- are highly effective with a cure rate of over 90%;
- have few side effects;
- need to be taken for only 12 weeks for most people, or for 24 weeks in some instances; and
- are taken in tablet form, without the need for injections (in most cases).
In contrast, the previously available treatments were less effective, frequently had severe side effects and injections were required for 6 to 12 months.
Hepatitis C treatment improves people’s liver health by stopping liver damage caused by the hepatitis C virus. Following treatment some of the damage that has already occurred may repair. Successful treatment clears the virus so that the person can no longer transmit hepatitis C virus to another person.
People living with hepatitis C virus should see their general practitioner (GP) about getting treated. A liver biopsy is not required before starting treatment.
To reduce the risk of further liver damage, people with hepatitis C should limit or avoid alcohol and get vaccinated against hepatitis A and hepatitis B.
Eating a healthy diet and regular physical exercise can also contribute to improved liver health.
If you have been diagnosed with hepatitis C it is important to tell people who may also have been exposed so they can be tested. Your doctor can help you to decide who may be at risk and help you to contact them. If you wish, your doctor can make the contact for you, while also keeping your identity confidential.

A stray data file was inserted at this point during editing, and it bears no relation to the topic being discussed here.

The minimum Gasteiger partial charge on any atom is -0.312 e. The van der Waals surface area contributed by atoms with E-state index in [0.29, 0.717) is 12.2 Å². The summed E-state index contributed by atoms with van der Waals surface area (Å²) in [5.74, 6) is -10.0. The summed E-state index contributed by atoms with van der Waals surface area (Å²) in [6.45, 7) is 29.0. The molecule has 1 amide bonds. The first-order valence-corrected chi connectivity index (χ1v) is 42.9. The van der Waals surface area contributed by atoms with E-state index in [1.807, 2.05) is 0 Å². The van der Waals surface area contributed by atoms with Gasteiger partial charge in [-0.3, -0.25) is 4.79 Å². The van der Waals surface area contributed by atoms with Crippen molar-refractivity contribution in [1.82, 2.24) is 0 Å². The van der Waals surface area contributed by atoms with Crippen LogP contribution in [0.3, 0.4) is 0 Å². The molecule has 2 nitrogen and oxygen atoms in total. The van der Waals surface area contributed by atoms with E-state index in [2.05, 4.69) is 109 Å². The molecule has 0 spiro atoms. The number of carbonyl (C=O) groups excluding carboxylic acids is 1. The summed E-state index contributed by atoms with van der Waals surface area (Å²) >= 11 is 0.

If you are a health care worker you should ensure that you do not pass hepatitis C on to patients. Speak to your doctor, professional body or your employer. Further information is available in the Australian National Guidelines for the Management of Health Care Workers known to be Infected with Blood-Borne Viruses.
What is the public health response?
Doctors, hospitals and laboratories must notify new cases of hepatitis C to the local public health unit. This information is kept confidential and is used to better understand who is at risk of the disease and to help control further spread.